2018—Photo Bomber

I’ve struggled a bit since I’ve been in Yellowstone with equipment issues, all caused by operator error.  None of the issues is major and they are easily correctable and were all preventable.

At the end of our first stop on our first morning in Yellowstone, I broke my new di-GPS attachment.  It is a simple gadget and I read the instructions carefully, including the one I neglected to follow: remove the di-GPS before replacing the camera in the camera bag as it is fragile and might break if it is forced for any reason.  As I was ignoring this important instruction, it caught on the edge of the camera bag and cracked a piece out of the plastic collar.  By 8:36AM of the first morning, I no longer had a functioning GPS tracker.  I thought it was broken but at the end of the day, Moose asked to take a look at it and discovered it still worked, even with the cracked collar.

Day 2 started with a drive into Yellowstone National Park on Highway 191 along the Madison River.  We pulled over to photograph the morning sunrise and walked through deep snow down to the river’s edge.  Once again I had attached the Di-GPS to the D5 and began to take photographs looking down the Madison River toward the colorful clouds and rising sun.  My photographs were alarmingly dark and I had to add +1.7 exposure compensation to get anything other than a silhouette.  I was standing next to Moose and he heard me grumbling and asked to see my camera.  Despite his efforts in the less than ideal conditions (-1° morning temperatures and heavily gloved hands although he did remove his for a few minutes to inspect my camera) he couldn’t find what was wrong and handed the camera back to me.  Eric was standing behind me and said, “Carol, did you drop something?”  I looked down and a small loop of black thread lay on top of the snow.  We were up to our knees in soft snow.  I reached down and pulled my di-GPS unit, slightly smaller than my Fitbit Zip, out of the snow.  Thank you, Eric.  If he hadn’t been standing there, I wouldn’t have noticed its absence until we’d returned to the vehicle.  So, by 7:55AM on the second day, the GPS was again out of commission.

When we returned to the vehicle to continue our meander through Yellowstone, Moose again looked at my camera in slightly more ideal conditions.  He discovered that I had somehow changed the white balance settings within the Cloudy preset so that there was a pronounced dark blue cast to it.  And, I had managed to make those changes the day before when on the first morning, fingers heavily gloved and awkwardly groping at buttons and dials, I hadn’t realized that I was changing settings with adverse exposure consequences as a result.  So, I’m not sure what I’ll do about the GPS unit.  Buy a new one and be more careful with it, I suspect. As for the problem with inadvertent changes to settings, I need to be more careful with my bulky gloves when I’m making changes to settings.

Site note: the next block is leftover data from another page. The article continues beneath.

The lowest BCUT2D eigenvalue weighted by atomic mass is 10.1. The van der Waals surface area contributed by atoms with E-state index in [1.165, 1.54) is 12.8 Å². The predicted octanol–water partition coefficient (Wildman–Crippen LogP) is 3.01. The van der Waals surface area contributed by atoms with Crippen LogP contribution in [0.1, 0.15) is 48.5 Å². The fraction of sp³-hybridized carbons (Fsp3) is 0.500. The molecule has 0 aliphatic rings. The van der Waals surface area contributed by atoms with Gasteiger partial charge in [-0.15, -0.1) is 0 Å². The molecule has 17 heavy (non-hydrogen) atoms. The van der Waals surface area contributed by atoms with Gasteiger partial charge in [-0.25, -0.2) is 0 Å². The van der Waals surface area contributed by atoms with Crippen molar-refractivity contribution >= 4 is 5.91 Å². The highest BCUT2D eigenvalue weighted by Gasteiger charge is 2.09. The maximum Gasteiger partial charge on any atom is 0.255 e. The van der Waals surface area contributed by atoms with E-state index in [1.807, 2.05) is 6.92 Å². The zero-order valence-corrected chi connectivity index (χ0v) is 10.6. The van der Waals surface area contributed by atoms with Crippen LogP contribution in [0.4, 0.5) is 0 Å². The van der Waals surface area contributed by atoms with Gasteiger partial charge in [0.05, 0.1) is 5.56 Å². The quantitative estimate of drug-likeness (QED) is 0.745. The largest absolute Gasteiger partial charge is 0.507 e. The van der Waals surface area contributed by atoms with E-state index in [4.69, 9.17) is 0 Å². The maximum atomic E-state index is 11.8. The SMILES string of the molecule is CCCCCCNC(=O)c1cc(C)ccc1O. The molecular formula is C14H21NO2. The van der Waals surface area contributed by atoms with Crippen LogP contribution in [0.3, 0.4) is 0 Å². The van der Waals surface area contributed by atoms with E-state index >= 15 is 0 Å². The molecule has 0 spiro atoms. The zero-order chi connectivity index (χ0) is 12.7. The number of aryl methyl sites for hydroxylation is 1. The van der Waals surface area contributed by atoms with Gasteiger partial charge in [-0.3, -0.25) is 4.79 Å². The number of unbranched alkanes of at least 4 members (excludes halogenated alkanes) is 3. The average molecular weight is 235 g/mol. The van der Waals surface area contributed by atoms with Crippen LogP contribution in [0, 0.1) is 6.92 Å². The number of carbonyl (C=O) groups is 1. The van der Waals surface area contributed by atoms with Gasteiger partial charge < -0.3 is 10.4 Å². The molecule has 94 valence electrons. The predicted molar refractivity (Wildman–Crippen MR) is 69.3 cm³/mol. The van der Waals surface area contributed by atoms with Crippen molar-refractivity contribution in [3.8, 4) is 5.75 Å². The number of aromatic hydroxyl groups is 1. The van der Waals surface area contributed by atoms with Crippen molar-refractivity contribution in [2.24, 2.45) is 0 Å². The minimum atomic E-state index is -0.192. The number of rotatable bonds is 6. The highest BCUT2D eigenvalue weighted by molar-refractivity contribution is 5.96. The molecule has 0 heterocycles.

Each day when we return to our rooms we lay out our gear under towels to acclimate to warmer temperatures in the rooms and to avoid moisture condensation onto the gear.  When we return from dinner, we clean all our gear and return it to our camera bags.  We do this because of the harsh conditions that our equipment is exposed to as we walk near the geysers as they are spewing steam that is highly alkaline and acidic and very toxic to camera gear.  In addition, after the settings fiasco of the early part of the day, I have added something to my nightly routine.  I will make sure I return all the settings to my personal default settings.

After the morning I had, I guess I shouldn’t have been surprised that Eric photobombed my sunrise photograph.

Yellowstone Day 2    189287-1.jpg


2 thoughts on “2018—Photo Bomber

  1. If you can’t resurrect your GPS device you can take a cell phone picture of the scene in addition to your camera photos. Within Lightroom connect the images, the GPS data from your cell phone can be transferred to your camera pictures.

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